Paul, 75, is getting remarried. He has four children from his first marriage who have grown up on the family farm and continue to visit regularly. His youngest daughter Jean, 47, who suffers from dyspraxia, still lives at home with him. Paul’s wife Christine passed away five years ago from cancer and the family are very happy that he has met Clare and is getting married. Clare has one son, Phillip, who has long term health issues relating to years of drug abuse.
Paul is concerned about the legal implications of getting remarried as he still wants the family property to pass to his children as it was his late wife’s inheritance. His last Will expressed those wishes. It was agreed at a family discussion that Paul, due to his upcoming marriage, should seek legal advice.
Paul spoke to his solicitor Colin, who advised that from the date of his marriage to Clare, his last Will would become invalid as a marriage revokes a Will. Paul became quite concerned about how his wishes regarding the family farm could be maintained while still ensuring Clare was provided for.
Colin advised Paul that he needed to make a new Will which would specifically include a clause that the Will was in contemplation of his marriage to Clare. This would ensure the effects of his Will would continue after his marriage to Clare.
Ben also advised Paul that he could leave Clare and Jean a right of residence to the family home. This would ensure Clare and Jean could live in the family whilst each of them was still alive but the house and farm would remain as an asset of Paul’s estate. This assured that Clare and Jean had a home to live in until their passing but when both had died, the farm would then pass to Paul’s surviving children, as was his wish. This would also ensure Clare’s son Phillip had no claim on the family home as the asset would never be transferred to Clare as owner.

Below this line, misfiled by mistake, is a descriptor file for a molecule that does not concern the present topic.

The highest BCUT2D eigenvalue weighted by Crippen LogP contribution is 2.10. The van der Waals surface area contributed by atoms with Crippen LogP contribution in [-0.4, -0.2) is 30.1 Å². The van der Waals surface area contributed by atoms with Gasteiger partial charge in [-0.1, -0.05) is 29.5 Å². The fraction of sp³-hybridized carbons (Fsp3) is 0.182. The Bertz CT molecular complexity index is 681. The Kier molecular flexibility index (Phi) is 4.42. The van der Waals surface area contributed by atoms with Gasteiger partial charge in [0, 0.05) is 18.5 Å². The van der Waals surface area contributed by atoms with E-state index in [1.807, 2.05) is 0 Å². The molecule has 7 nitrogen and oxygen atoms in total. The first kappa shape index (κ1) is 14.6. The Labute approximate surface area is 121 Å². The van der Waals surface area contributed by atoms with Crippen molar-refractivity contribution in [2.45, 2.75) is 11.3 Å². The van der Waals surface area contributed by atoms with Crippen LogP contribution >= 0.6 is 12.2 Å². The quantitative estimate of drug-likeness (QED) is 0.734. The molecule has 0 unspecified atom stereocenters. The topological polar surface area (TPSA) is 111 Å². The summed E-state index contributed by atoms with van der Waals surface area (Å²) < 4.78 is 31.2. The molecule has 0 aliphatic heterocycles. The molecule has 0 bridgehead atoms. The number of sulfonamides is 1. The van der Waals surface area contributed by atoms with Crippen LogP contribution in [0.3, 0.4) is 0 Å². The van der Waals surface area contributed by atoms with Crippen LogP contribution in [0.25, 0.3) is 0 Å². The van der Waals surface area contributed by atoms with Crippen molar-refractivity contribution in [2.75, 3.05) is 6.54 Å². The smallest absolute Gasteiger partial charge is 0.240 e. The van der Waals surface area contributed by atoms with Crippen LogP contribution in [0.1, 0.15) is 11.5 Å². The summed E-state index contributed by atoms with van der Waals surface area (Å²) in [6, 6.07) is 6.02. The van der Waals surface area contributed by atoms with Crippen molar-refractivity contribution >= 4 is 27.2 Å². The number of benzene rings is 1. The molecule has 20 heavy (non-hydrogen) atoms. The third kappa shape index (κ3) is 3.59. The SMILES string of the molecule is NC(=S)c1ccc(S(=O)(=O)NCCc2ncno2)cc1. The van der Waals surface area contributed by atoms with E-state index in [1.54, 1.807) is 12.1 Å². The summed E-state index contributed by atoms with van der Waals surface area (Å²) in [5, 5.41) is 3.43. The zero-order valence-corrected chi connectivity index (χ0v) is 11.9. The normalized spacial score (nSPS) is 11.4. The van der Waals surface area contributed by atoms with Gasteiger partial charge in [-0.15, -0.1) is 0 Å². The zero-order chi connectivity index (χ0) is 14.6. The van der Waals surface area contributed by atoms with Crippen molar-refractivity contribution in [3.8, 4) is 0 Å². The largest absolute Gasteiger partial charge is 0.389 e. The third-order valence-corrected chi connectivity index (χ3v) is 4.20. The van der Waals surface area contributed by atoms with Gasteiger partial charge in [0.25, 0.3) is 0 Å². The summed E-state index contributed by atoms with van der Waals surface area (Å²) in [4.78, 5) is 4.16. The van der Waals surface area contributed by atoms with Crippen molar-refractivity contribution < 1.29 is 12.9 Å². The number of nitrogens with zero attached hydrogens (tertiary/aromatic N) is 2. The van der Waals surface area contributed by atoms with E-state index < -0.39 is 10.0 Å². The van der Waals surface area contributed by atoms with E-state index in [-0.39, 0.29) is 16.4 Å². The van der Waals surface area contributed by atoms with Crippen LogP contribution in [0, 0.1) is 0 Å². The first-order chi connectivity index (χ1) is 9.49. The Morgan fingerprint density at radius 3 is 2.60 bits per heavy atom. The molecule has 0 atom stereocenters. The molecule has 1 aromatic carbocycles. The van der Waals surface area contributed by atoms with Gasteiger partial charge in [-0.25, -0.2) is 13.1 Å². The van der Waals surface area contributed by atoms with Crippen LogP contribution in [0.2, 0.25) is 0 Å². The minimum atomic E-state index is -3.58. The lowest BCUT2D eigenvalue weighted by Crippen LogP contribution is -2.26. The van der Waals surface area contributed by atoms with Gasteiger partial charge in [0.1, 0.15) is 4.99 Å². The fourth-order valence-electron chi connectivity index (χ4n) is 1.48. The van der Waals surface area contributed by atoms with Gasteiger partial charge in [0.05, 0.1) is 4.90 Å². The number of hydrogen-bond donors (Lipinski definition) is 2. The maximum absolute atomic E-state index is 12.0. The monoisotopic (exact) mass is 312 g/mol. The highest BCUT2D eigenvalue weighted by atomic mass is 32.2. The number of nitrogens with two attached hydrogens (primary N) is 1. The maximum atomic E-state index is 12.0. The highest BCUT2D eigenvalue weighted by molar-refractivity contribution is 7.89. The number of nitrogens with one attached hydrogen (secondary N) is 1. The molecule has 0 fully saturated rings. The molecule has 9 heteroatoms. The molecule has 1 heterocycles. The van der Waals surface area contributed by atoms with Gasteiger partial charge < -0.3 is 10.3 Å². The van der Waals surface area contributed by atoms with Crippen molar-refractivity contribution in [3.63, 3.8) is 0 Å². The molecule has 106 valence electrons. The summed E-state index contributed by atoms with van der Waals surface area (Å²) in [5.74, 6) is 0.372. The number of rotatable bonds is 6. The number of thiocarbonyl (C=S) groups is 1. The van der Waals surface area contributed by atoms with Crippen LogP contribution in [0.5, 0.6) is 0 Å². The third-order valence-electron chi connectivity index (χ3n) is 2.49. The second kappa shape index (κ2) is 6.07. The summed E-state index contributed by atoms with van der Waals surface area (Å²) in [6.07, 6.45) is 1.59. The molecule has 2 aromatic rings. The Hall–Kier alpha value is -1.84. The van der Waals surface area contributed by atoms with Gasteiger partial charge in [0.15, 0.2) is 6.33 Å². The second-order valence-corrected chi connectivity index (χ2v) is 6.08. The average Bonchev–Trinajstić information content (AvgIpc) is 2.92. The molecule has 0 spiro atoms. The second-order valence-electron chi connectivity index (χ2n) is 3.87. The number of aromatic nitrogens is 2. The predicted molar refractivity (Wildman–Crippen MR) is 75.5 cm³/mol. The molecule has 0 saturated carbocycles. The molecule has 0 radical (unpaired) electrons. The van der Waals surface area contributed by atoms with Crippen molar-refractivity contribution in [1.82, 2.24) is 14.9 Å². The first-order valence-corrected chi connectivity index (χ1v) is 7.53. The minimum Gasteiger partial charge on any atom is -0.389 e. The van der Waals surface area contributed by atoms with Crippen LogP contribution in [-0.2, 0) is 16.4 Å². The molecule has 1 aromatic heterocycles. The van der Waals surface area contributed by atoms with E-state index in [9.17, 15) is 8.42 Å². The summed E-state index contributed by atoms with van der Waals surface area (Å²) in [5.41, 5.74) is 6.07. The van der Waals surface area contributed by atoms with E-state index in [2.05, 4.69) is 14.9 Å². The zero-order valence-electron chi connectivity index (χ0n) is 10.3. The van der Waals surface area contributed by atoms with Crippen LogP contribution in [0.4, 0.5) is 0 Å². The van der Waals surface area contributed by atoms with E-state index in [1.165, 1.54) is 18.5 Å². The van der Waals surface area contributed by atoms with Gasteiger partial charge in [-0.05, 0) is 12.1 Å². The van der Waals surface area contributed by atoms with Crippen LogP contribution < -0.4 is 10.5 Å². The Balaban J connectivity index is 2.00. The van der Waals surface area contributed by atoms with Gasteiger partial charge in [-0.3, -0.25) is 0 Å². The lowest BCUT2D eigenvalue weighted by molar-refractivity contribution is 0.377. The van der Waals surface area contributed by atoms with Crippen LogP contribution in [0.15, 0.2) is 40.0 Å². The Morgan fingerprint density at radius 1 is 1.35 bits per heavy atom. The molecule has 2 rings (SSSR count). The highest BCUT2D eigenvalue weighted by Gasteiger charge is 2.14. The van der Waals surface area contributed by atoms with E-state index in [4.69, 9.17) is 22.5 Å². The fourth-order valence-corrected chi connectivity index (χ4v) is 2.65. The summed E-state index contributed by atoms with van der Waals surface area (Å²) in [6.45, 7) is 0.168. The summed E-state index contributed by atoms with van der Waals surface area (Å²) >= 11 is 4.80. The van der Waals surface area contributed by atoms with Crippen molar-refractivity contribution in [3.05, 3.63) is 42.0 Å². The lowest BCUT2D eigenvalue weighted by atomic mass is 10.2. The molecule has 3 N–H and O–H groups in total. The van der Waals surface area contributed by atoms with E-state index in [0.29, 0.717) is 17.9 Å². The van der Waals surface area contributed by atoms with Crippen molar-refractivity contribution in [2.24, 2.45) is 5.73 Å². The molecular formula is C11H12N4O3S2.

A person with a Right of Residence can reside in the property until they die and that person cannot be removed without their consent unless the residence is not maintained in a good state of repair. They can only move another person into the house on the consent of the trustee. They need permission from the trustee to make any structural changes. The terms of a Right of Residence would normally leave the benefactor with the responsibility of paying for all rates, taxes and utilities relating to the property.
There are many different aspects to be taken into consideration when making a Will and expert legal advice should always be obtained to ensure your assets are secure and pass according to your wishes.